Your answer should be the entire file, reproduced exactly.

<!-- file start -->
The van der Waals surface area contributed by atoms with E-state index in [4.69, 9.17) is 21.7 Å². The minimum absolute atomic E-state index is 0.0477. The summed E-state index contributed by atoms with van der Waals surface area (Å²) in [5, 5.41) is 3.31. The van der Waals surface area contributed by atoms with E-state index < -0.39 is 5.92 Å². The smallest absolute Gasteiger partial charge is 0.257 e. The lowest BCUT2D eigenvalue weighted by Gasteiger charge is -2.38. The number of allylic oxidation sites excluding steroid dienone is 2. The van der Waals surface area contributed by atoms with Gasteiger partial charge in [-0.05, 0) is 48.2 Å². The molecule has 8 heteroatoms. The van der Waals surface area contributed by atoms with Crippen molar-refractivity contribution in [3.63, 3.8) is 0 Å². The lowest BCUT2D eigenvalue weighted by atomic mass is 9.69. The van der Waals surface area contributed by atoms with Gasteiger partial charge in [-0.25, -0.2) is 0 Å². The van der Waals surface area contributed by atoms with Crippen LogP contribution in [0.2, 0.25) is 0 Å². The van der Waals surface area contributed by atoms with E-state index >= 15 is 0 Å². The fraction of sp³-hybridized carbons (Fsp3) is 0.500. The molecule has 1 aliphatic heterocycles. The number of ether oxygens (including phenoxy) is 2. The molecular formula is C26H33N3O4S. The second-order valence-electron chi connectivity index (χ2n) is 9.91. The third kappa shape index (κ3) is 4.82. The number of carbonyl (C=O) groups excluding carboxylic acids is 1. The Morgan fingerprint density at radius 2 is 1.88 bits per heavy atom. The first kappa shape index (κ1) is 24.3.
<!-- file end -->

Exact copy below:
The van der Waals surface area contributed by atoms with E-state index in [4.69, 9.17) is 21.7 Å². The minimum absolute atomic E-state index is 0.0477. The summed E-state index contributed by atoms with van der Waals surface area (Å²) in [5, 5.41) is 3.31. The van der Waals surface area contributed by atoms with E-state index < -0.39 is 5.92 Å². The smallest absolute Gasteiger partial charge is 0.257 e. The lowest BCUT2D eigenvalue weighted by Gasteiger charge is -2.38. The number of allylic oxidation sites excluding steroid dienone is 2. The van der Waals surface area contributed by atoms with Gasteiger partial charge in [-0.05, 0) is 48.2 Å². The molecule has 8 heteroatoms. The van der Waals surface area contributed by atoms with Crippen molar-refractivity contribution in [3.63, 3.8) is 0 Å². The lowest BCUT2D eigenvalue weighted by atomic mass is 9.69. The van der Waals surface area contributed by atoms with Gasteiger partial charge in [-0.25, -0.2) is 0 Å². The van der Waals surface area contributed by atoms with Crippen LogP contribution in [0.2, 0.25) is 0 Å². The van der Waals surface area contributed by atoms with E-state index >= 15 is 0 Å². The fraction of sp³-hybridized carbons (Fsp3) is 0.500. The molecule has 1 aliphatic heterocycles. The number of ether oxygens (including phenoxy) is 2. The molecular formula is C26H33N3O4S. The second-order valence-electron chi connectivity index (χ2n) is 9.91. The third kappa shape index (κ3) is 4.82. The number of carbonyl (C=O) groups excluding carboxylic acids is 1. The Morgan fingerprint density at radius 2 is 1.88 bits per heavy atom. The first kappa shape index (κ1) is 24.3.